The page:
In terms of demand, at a very broad level, digital accelerated significantly during the pandemic, where there was a lot of cloud adoption, and we also played a very big role. If you look at the service lines (cloud, enterprise IT, data and intelligence and customer success), we are seeing robust growth, wherein we are talking about transformation and reimagining business models. All our service lines are required to drive those kinds of transformation. So, that’s why the cross-sell and upsell strategy is working out extremely well for us. The other aspect I would say is that there is also a demand, where we are seeing a lot of modernisation, where we want to take applications away from the mainframes and move to the cloud, revising business models to create more revenue. These are some of the areas where discretionary spending is going and demand is coming up.
The war for talent that we are seeing in the market is pretty unprecedented. Attrition is back to double digits, 17.7 percent for Mindtree, up from 13.7 percent in the previous quarter. Would you say that this is perhaps an unprecedented situation for the industry per se? Is it something that you have seen in previous cycles and when do you expect it to settle down?
We did not see the pandemic. So, we did not see the attrition, as well. But see, the reality is the industry goes through ups and downs and we have to make sure that we are aligned to or react in a certain way to the current situation. So, we know that what is going on in the industry right now is the talent war and the challenges associated with that. But as an organisation, we also have a lot of mechanisms to counter that. We have increased the intake of our freshers significantly in the last few quarters. We recently launched a program called Mindtree EDGE, where we are taking BSc and BCA graduates and running them through the BITS Pilani Mtech program. There is a lot of innovation that we are doing. We also feel that you know, as we continue to grow, and do a lot of transformation projects, there’s a lot of cutting-edge technology that we are working on. When people join, they’re all very excited to work in cutting-edge technologies. We have to do a lot of employee engagement initiatives, which we have been doing very consistently. We have ESOPs programmes for our employees. Now, is this situation going to be perpetual? Definitely not. How many quarters could it go on? I hope it doesn’t go on for too long. But you know, there has to be a way to counter that. And that’s what we are focusing on right now.
Could you quantify the fresher hiring?
We have roughly 1,000 freshers joining us every quarter.
Are you also hiring a lot of top-level executives? We have seen a lot of hires come into Mindtree from Cognizant, not just in the human resources function but also in industry verticals as well…
When you do the transformation for a client, you have to transform yourself as well to meet the demand and scale of business. So, as we are riding from one S curve to another S curve, with the aspirations that we have and the growth that we are seeing, we need to also re-engineer and re-energise our team. From that perspective, we have been hiring leadership from other tier ones, and we will continue to hire leadership from other tier-1 companies. We don’t comment on specific leaders per se, but we will be beefing up the system, and we have been doing it consistently, which is also getting very good results for us.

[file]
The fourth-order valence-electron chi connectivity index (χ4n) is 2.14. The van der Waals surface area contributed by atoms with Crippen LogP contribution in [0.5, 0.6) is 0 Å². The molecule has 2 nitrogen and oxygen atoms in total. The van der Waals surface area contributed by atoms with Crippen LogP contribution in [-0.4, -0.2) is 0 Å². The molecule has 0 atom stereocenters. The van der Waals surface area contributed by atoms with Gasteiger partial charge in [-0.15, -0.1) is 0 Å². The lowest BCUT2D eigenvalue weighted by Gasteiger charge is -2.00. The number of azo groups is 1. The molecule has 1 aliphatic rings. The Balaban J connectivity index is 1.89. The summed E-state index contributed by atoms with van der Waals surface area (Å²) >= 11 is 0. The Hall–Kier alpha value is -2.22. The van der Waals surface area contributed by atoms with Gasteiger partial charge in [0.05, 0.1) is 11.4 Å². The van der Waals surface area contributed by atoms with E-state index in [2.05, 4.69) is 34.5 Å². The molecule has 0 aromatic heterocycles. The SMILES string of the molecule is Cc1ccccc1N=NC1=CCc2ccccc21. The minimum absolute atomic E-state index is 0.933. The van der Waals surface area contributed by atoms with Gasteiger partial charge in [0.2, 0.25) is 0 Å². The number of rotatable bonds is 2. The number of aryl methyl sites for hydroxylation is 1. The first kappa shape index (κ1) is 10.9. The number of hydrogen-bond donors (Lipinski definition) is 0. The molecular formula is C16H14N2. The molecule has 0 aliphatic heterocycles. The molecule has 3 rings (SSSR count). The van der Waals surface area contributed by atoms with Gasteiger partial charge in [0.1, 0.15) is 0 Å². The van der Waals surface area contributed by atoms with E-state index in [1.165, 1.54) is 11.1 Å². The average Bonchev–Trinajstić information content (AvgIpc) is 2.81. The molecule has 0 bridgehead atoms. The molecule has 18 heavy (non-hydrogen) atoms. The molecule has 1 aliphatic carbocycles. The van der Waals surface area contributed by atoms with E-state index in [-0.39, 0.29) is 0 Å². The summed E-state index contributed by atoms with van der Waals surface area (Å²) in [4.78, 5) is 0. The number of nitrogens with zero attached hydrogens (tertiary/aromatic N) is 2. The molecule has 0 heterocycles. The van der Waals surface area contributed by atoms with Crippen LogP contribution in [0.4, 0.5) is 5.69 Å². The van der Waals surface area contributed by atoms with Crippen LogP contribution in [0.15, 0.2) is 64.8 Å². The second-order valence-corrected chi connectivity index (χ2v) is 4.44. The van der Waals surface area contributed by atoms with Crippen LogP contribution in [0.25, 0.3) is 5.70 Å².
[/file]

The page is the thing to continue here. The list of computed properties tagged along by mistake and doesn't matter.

When you took charge of Mindtree, the stock price was below Rs 1,000, and today, it is above Rs 4,000. Do you still see an upside in terms of what Mindtree can do in future because the company is on a different growth trajectory? Looking at the last one or two years, Mindtree has even outperformed large caps in terms of the returns given to investors.
I have to focus on what we can do and what is within our control. We can talk about profitable growth and we have stuck our neck out and said that we will have double-digit industry-leading growth in FY22. I think the double-digit growth is not relevant any longer. We have already done that and we will continue to maintain the momentum. There will be seasonality in quarters, but our momentum, growth engine, and the foundation that we have laid for growth will continue. We have to also make sure that we can sustain the EBITDA margin. That’s also something that is within our control and we will try to do the level best to do that. But beyond that, the only thing I can say is, right down to the way we have recovered from the pandemic and the way growth has come back across the industry and service lines, I am hoping we will still be able to maintain our industry-leading growth.
So when you say that double-digit is no longer relevant, does this mean that you are looking at sustaining the 12 percent-plus growth in the next two quarters?
As I said, we started the year with a very positive outlook. We would like to end the year with industry-leading growth for the fiscal year. But you know, there is seasonality in quarters, like for example, Q3 will always have a holiday season, which is an industry phenomenon and everybody understands. So, it is difficult to call like that. But what I can say is that having four quarters of consecutive and robust growth is something that is commendable. It gives me confidence that the momentum in the business has come back in terms of the growth that we are talking about.Internet Explorer Channel Network